Rutgers professors hold rally to demand new contract, pay increase
Professors at all three campuses of Rutgers University rallied on Tuesday to make it known that they have been without a contract for six months.
The teachers spoke out against the way they say they have been treated by administrators.
“We will not stand by while they offer us pay cuts and layoffs, and then call our missed milestones and delayed graduations a personal failure,” said one demonstrator.
They also say they do not like the current pace of contract negotiations.
“They say they want solutions, but for five months they have said ‘No’ to every single one of our solutions,” said one teacher.
The faculty says they want cost-of-living adjustments, more pay relative to inflation and equal pay for equal work. They say this is especially true for graduate workers who make about $30,000 per year for teaching full-time while also researching.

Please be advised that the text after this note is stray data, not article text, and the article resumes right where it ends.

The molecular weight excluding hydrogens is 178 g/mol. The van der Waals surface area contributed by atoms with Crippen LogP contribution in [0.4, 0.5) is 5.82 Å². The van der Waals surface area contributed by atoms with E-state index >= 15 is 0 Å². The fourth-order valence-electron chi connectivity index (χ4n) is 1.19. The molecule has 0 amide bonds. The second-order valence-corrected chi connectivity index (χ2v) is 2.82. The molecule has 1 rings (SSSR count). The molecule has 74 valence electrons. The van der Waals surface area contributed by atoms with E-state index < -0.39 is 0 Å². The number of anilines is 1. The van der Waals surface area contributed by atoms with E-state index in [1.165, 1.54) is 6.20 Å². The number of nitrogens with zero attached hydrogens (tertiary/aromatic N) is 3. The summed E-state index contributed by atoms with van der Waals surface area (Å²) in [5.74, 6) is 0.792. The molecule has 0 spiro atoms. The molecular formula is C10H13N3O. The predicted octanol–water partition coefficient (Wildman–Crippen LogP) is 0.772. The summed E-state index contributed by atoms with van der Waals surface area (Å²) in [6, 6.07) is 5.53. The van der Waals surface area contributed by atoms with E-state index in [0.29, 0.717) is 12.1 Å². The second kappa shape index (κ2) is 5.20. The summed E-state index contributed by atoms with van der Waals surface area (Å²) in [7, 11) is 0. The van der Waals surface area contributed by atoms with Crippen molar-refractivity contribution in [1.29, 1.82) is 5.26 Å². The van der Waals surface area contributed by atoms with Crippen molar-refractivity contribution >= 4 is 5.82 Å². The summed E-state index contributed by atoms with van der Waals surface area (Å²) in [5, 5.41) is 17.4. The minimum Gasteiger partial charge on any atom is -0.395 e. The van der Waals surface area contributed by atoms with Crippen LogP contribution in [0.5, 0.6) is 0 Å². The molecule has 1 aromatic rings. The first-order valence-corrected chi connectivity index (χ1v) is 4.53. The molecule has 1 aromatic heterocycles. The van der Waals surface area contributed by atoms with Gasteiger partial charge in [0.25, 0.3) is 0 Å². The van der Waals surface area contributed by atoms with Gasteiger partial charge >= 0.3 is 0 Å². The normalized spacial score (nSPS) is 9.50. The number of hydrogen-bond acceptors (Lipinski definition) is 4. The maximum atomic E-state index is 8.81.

“Currently my class is 75 students. I am paid $5,700 for the class,” says graduate teacher Ihsan Al-Zouabi. “Adjuncts don’t get health benefits or any other sort of benefits.”
Equal pay for equal work also refers to the disparity in pay between teachers depending on the campus where they work. While a teacher at Rutgers Newark or Camden is making one salary figure, the same teacher at the New Brunswick campus is making more money.
“They agreed to in the last contract equity pay system for Camden and Newark employees to make sure their salaries are equivalent to the other campus it has not happened,” says Kyle Riismandel, director of the American Studies program.
A spokesperson for the university said in a statement, “We continue to negotiate in good faith and on a regular basis with Rutgers' unions. All mandatorily negotiable issues related to those employee contracts will be discussed at the negotiating table with the appropriate bargaining team representatives from the administration and the unions.”
The staff says that if a decision is not reached soon, they may strike. They say that they want a new contract before the next Rutgers Board of Governors meeting in February.